Solomon, L., O. George-West and I. K. Alalibo (2017). Environmental pollution in the Niger Delta and consequential challenges to sustainable development of the region: the role of an individual. Researcher, 9 (8):10-15.
Dick, A. A., L. Solomon and S. Okparanta (2018). Assessment of selected physicochemical and microbial parameters of water sources along Oproama River in Oproama community in Rivers State, Nigeria. World Rural Observation, 10(1):69-74.
Oforibika, G. A., T. Ezekiel and L. Solomon (2018b). Waste to wealth as a tool for environmental sustainability in crude oil-impacted soil. Advances in Recycling and Waste Management, 3 (2): 161.
Alloyway A. E. (1990) Chemical principleof environmental pollution. Gal.3: 109–116.
Lenntech (1998) Water treatment and air pollution B. V. Rotterdamseweg 402M.
Ward, F. (1987) Environmental Analytical Chemistry. 5th Edition 15: 74-82.32.
Okparanta, S., V. Daminabo and L Solomon (2018). Assessment of rancidity and other physicochemical properties of edible oils (Mustard and Corn Oils) stored at room temperature. Journal of Food and Nutrition Sciences, 6 (3): 70-75.
Wegwu, M. O; Abbey, B. W; Ibeh, G. O. (2000) Spectrophotometric Determination of some trace element in aquatic Fauna. JASESM ISSN 1119-8362. 4(2) 5-8.
Obasohan, E. E., Oronsaye, J. A. O. (2000) Heavy metals in water, sediment and some important commercial Fishes species from Ikpoba River, Benin city Nigeria. JASEM ISSN 1119-8362.4(2) 63-68.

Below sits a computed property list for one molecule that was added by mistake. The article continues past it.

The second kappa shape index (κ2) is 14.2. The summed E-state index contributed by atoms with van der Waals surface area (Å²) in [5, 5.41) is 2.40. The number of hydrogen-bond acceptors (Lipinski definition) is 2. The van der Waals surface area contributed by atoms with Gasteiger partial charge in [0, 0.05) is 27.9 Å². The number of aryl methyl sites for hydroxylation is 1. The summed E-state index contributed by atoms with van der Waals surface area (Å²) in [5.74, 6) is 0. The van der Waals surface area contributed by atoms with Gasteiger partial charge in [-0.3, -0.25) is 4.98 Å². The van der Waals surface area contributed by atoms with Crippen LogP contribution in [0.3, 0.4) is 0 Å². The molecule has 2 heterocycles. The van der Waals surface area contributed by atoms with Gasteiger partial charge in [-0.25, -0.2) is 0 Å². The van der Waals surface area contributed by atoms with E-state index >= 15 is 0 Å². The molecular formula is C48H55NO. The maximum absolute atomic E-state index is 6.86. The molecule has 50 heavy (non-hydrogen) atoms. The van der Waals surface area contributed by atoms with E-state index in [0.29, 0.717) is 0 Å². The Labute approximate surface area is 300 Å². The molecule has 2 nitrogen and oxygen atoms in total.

European Commission (EC) (2001). Commission Regulation No. 466/2001 of 8 March 2001, Official Journal of European Communities 1.77/1.
Al-Bader, N. (2008). Heavy metals levels in most available fish species in Saudi market. Journal of Food Technology, 6 (4):173–177.
Demirbas, A. (1999). Proximate and heavy metal composition in chicken meat and tissues. Food Chemistry, 67 (1):27–31.
Canli, M., Atli, G. (2003). The relationships between heavy metal (Cd, Cr, Cu, Fe, Pb, Zn) levels and the size of six Mediterranean fish species. Environmental Pollution, 121:129–136.
Lidet, M and Frederikse, T. (1973) copper: physical and chemical properties. Asia. J. 63:15-21.
Abou-Arab, A. A. K., Ayesh, A. M., Amra, H. A., Naguib, K. (1996). Characteristic levels of some pesticides and heavy metals in imported fish. Food Chemistry, 57:487–492. Bartik, M., Piscac, A. (1981). A Veterinary Toxicology. Elsevier, NewYork.
Demirezen, D., Uruc, K. (2006). Comparative study of trace elements in certain fish, meat and meat products. Meat Science, 74:255–260.
Falandysz, J. (1991). Manganese, copper, zinc, iron, cadmium, mercury and lead in muscle meat, liver and kidneys of poultry, rabbit and sheep slaughtered in the northern part of Poland, 1987. Food Additives and Contaminants, 8 (1):71–83.